- First, obtain a report from an independent expert surveyor, which will deal with the condition of the exterior of the home. It is important to remember that it is only the external appearance of the home that matters. The condition of the interior of the home is irrelevant. You should of course seek the resident’s permission before instructing the surveyor. The standard written statement allows the park owner access to the pitch (provided the owner has given at least 14 clear days’ written notice) to establish whether the occupier is in breach of the agreement.
- Once you have received your surveyor’s report, write to the resident to identify what repairs may be necessary to bring the home up to a satisfactory condition.
- You should also inform the resident that the condition of the home means that he is in breach of the terms of his written statement, and give him a reasonable period of time to carry out any necessary repairs.
- It is often helpful to ask your surveyor, when he prepares his report, what he would consider to be a “reasonable time” for the repairs to be carried out.
If the resident the fails to carry out the necessary repairs to the home within the reasonable timescale which you have set out, you would then be entitled to issue proceedings in the County Court to seek to terminate the resident’s Agreement on the ground that he is in breach of the covenant to repair. It is possible that the resident may then carry out the repairs before the hearing date. In that case, you would probably not be able to terminate the Agreement, but the later a resident leaves the repairs, the more likely it is that he will have to pay the Court costs.
You should note that the Court now has the power to adjourn any proceedings to allow an occupier to undertake repairs to the home, where it appears practical to do so and where the occupier genuinely intends undertake the repairs.
Finally, If the condition of the resident’s home is significantly worse than the general standard of other homes on the park, you might also be able to ask the Court to terminate the Agreement on the statutory ground that the condition of the mobile home means that it “is having a detrimental effect on the amenity of the site”.
To succeed, you would have to persuade the Court that the condition of the home in question is significantly worse than that of the majority of the other park homes on the site. This will be a question of fact for the Judge to consider in every case. This is normally shown by evidence comparing the condition of the home with that of other homes on the site, and the state of the site as a whole.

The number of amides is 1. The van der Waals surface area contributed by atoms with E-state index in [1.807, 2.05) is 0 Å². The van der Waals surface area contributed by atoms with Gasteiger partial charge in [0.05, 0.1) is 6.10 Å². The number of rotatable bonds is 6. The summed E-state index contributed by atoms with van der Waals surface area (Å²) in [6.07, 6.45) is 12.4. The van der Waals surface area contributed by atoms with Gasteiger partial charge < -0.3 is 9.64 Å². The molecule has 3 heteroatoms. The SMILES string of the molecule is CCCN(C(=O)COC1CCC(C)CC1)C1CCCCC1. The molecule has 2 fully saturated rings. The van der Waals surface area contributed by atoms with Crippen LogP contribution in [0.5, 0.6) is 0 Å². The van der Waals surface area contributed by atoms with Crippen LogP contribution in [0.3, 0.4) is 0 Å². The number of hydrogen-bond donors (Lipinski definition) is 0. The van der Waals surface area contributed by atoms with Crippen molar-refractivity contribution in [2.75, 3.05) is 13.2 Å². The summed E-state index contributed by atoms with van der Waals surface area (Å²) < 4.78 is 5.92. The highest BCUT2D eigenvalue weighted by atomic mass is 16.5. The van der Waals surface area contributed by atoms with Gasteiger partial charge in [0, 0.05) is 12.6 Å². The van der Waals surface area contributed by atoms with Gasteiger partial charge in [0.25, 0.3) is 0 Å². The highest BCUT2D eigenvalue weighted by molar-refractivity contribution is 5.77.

3. “A resident has sold his home without telling me. What can I do?”
Whenever a resident sells their park home, there are in fact 2 transactions that should take place at the same time. The first of these is the sale and purchase of the mobile home itself, which is a contract between the seller and the buyer. The second is the assignment of the occupier’s Mobile Homes Act Agreement, which is of course the document which entitles the resident to keep the home on the park. This is a 3-way transaction involving the seller, the buyer and the site owner.
What happens, though, if the resident sells his home without informing the site owner first?
Schedule I, Part I of the Act contains statutory implied terms, which apply to every Mobile Homes Act Agreement. Section 8 of the Schedule states that an occupier “shall be entitled to sell the mobile home and to assign the agreement to a person approved of by the [site] owner, whose approval shall not be unreasonably withheld” and “Where the occupier sells the mobile home, and assigns the agreement … the owner shall be entitled to receive a commission on the sale at a rate not exceeding such rate as may be specified by an order made by the Secretary of State”.
In the case of Michael Wenman Limited –v- Forsyth and Toby, the Court held that a number of principles emerge from the relevant case law. These are as follows:-
- where the written statement requires the prior approval of the site owner, there can be no lawful
- assignment of the agreement unless such approval was sought in advance;
- the site owner should be given a proper opportunity of considering his position; in other words, he must be given a reasonable time to consider the assignment and the prospective purchaser; and
- the site owner’s consent cannot be given retrospectively, even if he has no objection to the proposed buyer.